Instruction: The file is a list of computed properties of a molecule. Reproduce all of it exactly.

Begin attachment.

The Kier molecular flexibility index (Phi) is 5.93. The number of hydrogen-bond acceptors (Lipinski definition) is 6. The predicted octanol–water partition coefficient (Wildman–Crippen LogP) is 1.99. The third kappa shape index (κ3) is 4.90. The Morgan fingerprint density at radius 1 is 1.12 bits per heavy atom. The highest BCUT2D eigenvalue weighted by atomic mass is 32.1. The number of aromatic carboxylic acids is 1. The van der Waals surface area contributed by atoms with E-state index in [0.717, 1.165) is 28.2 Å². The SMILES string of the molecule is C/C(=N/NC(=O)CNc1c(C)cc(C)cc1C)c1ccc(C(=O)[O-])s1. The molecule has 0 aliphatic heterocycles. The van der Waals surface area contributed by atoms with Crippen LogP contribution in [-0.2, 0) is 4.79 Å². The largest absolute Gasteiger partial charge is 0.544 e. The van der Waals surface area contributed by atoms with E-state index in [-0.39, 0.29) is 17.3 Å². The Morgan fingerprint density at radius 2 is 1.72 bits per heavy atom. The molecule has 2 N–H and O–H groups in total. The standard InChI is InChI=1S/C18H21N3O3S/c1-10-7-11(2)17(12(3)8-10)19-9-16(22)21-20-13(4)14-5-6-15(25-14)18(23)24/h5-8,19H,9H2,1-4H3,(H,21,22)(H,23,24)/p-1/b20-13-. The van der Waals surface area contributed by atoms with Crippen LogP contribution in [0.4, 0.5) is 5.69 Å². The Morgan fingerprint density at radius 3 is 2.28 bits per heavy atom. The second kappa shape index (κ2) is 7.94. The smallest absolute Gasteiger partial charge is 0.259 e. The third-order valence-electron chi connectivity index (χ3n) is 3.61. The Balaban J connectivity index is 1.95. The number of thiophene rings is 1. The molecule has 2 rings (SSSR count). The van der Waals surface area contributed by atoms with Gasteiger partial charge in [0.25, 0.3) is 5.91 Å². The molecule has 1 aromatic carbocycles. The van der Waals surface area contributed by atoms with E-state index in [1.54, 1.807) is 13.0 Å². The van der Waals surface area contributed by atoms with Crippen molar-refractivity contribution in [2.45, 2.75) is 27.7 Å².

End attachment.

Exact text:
The Kier molecular flexibility index (Phi) is 5.93. The number of hydrogen-bond acceptors (Lipinski definition) is 6. The predicted octanol–water partition coefficient (Wildman–Crippen LogP) is 1.99. The third kappa shape index (κ3) is 4.90. The Morgan fingerprint density at radius 1 is 1.12 bits per heavy atom. The highest BCUT2D eigenvalue weighted by atomic mass is 32.1. The number of aromatic carboxylic acids is 1. The van der Waals surface area contributed by atoms with E-state index in [0.717, 1.165) is 28.2 Å². The SMILES string of the molecule is C/C(=N/NC(=O)CNc1c(C)cc(C)cc1C)c1ccc(C(=O)[O-])s1. The molecule has 0 aliphatic heterocycles. The van der Waals surface area contributed by atoms with Crippen LogP contribution in [-0.2, 0) is 4.79 Å². The largest absolute Gasteiger partial charge is 0.544 e. The van der Waals surface area contributed by atoms with E-state index in [-0.39, 0.29) is 17.3 Å². The Morgan fingerprint density at radius 2 is 1.72 bits per heavy atom. The molecule has 2 N–H and O–H groups in total. The standard InChI is InChI=1S/C18H21N3O3S/c1-10-7-11(2)17(12(3)8-10)19-9-16(22)21-20-13(4)14-5-6-15(25-14)18(23)24/h5-8,19H,9H2,1-4H3,(H,21,22)(H,23,24)/p-1/b20-13-. The van der Waals surface area contributed by atoms with Crippen LogP contribution in [0.4, 0.5) is 5.69 Å². The Morgan fingerprint density at radius 3 is 2.28 bits per heavy atom. The second kappa shape index (κ2) is 7.94. The smallest absolute Gasteiger partial charge is 0.259 e. The third-order valence-electron chi connectivity index (χ3n) is 3.61. The Balaban J connectivity index is 1.95. The number of thiophene rings is 1. The molecule has 2 rings (SSSR count). The van der Waals surface area contributed by atoms with Gasteiger partial charge in [0.25, 0.3) is 5.91 Å². The molecule has 1 aromatic carbocycles. The van der Waals surface area contributed by atoms with E-state index in [1.54, 1.807) is 13.0 Å². The van der Waals surface area contributed by atoms with Crippen molar-refractivity contribution in [2.45, 2.75) is 27.7 Å².